That’s 6pm in American time. I did the math for you. 🙂

Don’t people always cry for the government to prevent this or that disaster, including terror attacks?

Since when do we have to wait until a terror attack comes from said countries to actually change security policy? Seems very reactive, not proactive to me.

    Milhouse in reply to healthguyfsu. | February 7, 2017 at 6:28 pm

    There have already been at least 60, and possibly dozens more, terrorists from those countries convicted in the US since 2001.

      FarFromIt in reply to Milhouse. | February 7, 2017 at 7:26 pm

      I have seen that information posted in at least a few places online. You would think that the DOJ, knowing that that was one of the WA state claims, that no one from those countries have committed terrorist attacks, the DOJ atty would have at least some of that info at his fingertips. He didn’t. I was not impressed with the DOJ atty arguing the case. It almost seemed as though he wanted to see the case drag along with WA state.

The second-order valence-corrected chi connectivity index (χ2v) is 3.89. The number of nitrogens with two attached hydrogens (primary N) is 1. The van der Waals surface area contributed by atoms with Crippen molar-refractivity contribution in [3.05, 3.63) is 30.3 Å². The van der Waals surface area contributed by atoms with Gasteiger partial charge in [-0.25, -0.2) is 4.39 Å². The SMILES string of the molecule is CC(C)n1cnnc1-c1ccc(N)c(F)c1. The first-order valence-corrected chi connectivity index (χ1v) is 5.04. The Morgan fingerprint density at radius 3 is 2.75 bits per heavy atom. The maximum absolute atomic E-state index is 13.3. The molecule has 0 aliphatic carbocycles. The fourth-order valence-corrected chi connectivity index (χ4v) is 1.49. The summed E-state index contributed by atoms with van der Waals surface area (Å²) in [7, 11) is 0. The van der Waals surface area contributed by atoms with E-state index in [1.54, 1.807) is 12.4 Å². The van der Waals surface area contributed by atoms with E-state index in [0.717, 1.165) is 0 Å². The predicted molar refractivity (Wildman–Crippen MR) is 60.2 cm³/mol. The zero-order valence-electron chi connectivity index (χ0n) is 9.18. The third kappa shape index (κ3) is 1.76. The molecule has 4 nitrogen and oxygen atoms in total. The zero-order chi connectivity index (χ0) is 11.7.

heyjoojoo in reply to FarFromIt. | February 7, 2017 at 7:47 pm

        I agree. Seemed like both side spent quite a bit of time on Giuliani’s comments about the EO being a ‘Muslim ban’. That was interesting to me.

          CloseTheFed in reply to heyjoojoo. | February 7, 2017 at 10:27 pm

          Re: HeyJooJoo,

          When I heard Guiliana say that, I wanted to strangle him. Or something equally effective at shutting him up and obtaining revenge for his stupidity. He gave the left a weapon, and the left is too juvenile to give weapons.